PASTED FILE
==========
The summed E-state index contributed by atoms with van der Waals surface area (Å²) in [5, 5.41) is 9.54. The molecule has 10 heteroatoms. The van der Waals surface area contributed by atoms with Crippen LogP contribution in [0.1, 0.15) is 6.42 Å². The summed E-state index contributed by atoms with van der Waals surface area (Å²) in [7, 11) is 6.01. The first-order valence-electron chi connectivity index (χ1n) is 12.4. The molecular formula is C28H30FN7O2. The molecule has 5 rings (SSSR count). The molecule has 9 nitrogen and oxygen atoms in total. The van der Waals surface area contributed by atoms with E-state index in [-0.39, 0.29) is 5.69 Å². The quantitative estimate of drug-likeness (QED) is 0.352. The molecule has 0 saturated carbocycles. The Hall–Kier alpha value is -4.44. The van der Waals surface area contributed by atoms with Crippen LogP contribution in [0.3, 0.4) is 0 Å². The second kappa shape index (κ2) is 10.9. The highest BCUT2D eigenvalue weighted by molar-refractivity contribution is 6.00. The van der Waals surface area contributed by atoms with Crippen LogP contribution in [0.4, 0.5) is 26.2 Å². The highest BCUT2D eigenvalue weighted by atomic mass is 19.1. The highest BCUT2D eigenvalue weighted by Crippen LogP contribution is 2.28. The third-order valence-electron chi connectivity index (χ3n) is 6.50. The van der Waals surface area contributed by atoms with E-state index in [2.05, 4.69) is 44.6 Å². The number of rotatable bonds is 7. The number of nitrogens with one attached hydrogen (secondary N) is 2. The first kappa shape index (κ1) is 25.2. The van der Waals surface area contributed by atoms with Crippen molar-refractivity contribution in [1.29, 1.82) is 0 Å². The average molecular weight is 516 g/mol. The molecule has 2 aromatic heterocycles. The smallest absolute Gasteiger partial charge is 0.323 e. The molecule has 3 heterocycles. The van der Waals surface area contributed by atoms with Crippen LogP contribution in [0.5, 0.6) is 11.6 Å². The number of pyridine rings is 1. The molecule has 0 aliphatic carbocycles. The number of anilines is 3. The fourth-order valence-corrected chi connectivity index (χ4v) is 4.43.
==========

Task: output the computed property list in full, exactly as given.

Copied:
The summed E-state index contributed by atoms with van der Waals surface area (Å²) in [5, 5.41) is 9.54. The molecule has 10 heteroatoms. The van der Waals surface area contributed by atoms with Crippen LogP contribution in [0.1, 0.15) is 6.42 Å². The summed E-state index contributed by atoms with van der Waals surface area (Å²) in [7, 11) is 6.01. The first-order valence-electron chi connectivity index (χ1n) is 12.4. The molecular formula is C28H30FN7O2. The molecule has 5 rings (SSSR count). The molecule has 9 nitrogen and oxygen atoms in total. The van der Waals surface area contributed by atoms with E-state index in [-0.39, 0.29) is 5.69 Å². The quantitative estimate of drug-likeness (QED) is 0.352. The molecule has 0 saturated carbocycles. The Hall–Kier alpha value is -4.44. The van der Waals surface area contributed by atoms with Crippen LogP contribution in [0.3, 0.4) is 0 Å². The second kappa shape index (κ2) is 10.9. The highest BCUT2D eigenvalue weighted by molar-refractivity contribution is 6.00. The van der Waals surface area contributed by atoms with Crippen LogP contribution in [0.4, 0.5) is 26.2 Å². The highest BCUT2D eigenvalue weighted by atomic mass is 19.1. The highest BCUT2D eigenvalue weighted by Crippen LogP contribution is 2.28. The third-order valence-electron chi connectivity index (χ3n) is 6.50. The van der Waals surface area contributed by atoms with E-state index in [2.05, 4.69) is 44.6 Å². The number of rotatable bonds is 7. The number of nitrogens with one attached hydrogen (secondary N) is 2. The first kappa shape index (κ1) is 25.2. The van der Waals surface area contributed by atoms with Crippen molar-refractivity contribution in [1.29, 1.82) is 0 Å². The average molecular weight is 516 g/mol. The molecule has 2 aromatic heterocycles. The smallest absolute Gasteiger partial charge is 0.323 e. The molecule has 3 heterocycles. The van der Waals surface area contributed by atoms with Crippen LogP contribution in [0.5, 0.6) is 11.6 Å². The number of pyridine rings is 1. The molecule has 0 aliphatic carbocycles. The number of anilines is 3. The fourth-order valence-corrected chi connectivity index (χ4v) is 4.43.